• Provide a $2 million fund that other groups might access if they leave and create additional forms of Methodist expressions.
  • Convene the first session of the post-separation United Methodist Church to create four regional conferences: One U.S. region and three Central Conference regions (Africa, Europe and the Philippines).
  • Allow for the first session of the newly established North American Regional Conference to act on proposals to remove prohibitive language regarding LGBTQ+ clergy and weddings. In the meantime, signers to the “Protocol” have agreed to hold in abeyance all complaints against clergy for violating current offenses in regards to homosexuality.

One of the most helpful features of the proposed “Protocol” is that no annual conference or local church has to vote at all to remain in The United Methodist Church. By default, if any part of the Church wishes to remain, they will do so and be a member of good standing in The United Methodist Church.

We encourage all of you to read the actual “Protocol” and the FAQs provided by the writers. Develop your key questions and share them with your pastor, District Superintendent, and Bishop Hagiya. Our Cal-Pac leadership will be looking at it intentionally in the coming weeks and months, and will keep our annual conference updated as to implications as the enabling legislation becomes available.

We also want you to know that our Cal-Pac leadership is working on a multi-level response to what may happen at General Conference. We believe that no matter what happens at the denominational level our annual conference must be prepared to move ahead toward a future of hope and vitality. In the coming months, we will begin to share these plans with you.  But, rest assured that we are working on future scenarios for our annual conference that will ensure a viable future together.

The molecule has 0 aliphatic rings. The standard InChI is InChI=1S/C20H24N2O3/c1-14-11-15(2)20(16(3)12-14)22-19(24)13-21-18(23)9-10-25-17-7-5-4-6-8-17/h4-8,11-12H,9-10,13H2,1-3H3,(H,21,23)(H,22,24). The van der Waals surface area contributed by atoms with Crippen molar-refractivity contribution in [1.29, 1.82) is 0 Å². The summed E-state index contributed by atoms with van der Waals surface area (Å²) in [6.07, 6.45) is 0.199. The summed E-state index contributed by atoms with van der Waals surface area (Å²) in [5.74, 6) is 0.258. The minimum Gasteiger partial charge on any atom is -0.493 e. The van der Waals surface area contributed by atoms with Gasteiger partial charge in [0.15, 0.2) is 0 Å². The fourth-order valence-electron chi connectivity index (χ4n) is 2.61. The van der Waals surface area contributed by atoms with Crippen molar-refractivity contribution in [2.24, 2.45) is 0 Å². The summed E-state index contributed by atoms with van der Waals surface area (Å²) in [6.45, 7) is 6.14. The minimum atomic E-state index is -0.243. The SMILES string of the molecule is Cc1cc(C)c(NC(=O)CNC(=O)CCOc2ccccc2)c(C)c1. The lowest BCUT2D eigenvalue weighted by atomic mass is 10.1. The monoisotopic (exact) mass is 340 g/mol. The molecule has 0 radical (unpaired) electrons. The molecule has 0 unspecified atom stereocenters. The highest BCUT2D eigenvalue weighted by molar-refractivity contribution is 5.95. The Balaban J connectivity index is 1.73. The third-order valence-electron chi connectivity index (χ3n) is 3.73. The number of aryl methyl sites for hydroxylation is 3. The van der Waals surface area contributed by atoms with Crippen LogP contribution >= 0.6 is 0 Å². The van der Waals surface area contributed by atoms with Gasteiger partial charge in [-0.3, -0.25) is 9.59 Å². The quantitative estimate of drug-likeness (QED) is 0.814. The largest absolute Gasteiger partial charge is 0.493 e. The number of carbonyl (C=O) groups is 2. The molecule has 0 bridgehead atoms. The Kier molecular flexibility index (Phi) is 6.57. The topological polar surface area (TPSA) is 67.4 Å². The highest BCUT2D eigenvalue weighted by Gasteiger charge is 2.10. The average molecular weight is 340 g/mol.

Feel free to ask any questions about the “Protocol” to our special Task Force members that have been working on our Cal-Pac strategy in moving forward. We have listed the names of those who are a part of this Task Force below:

AC CORE STRATEGY PLANNING TEAM: Denyse Barnes, Cedrick Bridgeforth, John Farley, Sandy Olewine, Monalisa Tu’itahi and Grant Hagiya

AC STRATEGY TEAM: Darin Arntson, David Berkey, Anthony Boger, Cathie Capp, Archana Carey, Tom Choi, Jonathan Chute, Vilma Cruz-Baez, Paige Eaves, Ken Ellis, David Farley, Patricia Farris, Connee Freeman, Phil Freeman, JoAnn Fukumoto, Sandee Furuta, Green Guevarra, Se Hee Han, Jan Hanson, Joel Hortiales, James Kang, Dan Lewis, Melissa MacKinnon, Mele Maka, Allison Mark, Mandy McDow, Lori Meaders, Jeanie Ree Moore, Mary Elizabeth Moore, Mark Nakagawa, Jim Powell, David Richardson, Bob Rhodes, Rosie Rios, Brent Ross, Mark Stephenson, John Woodall

Most of all, pray for our United Methodist Church and our California-Pacific Conference in the coming days that we will move toward the will of God and be the faithful people of God.

–The California-Pacific Conference Strategy Team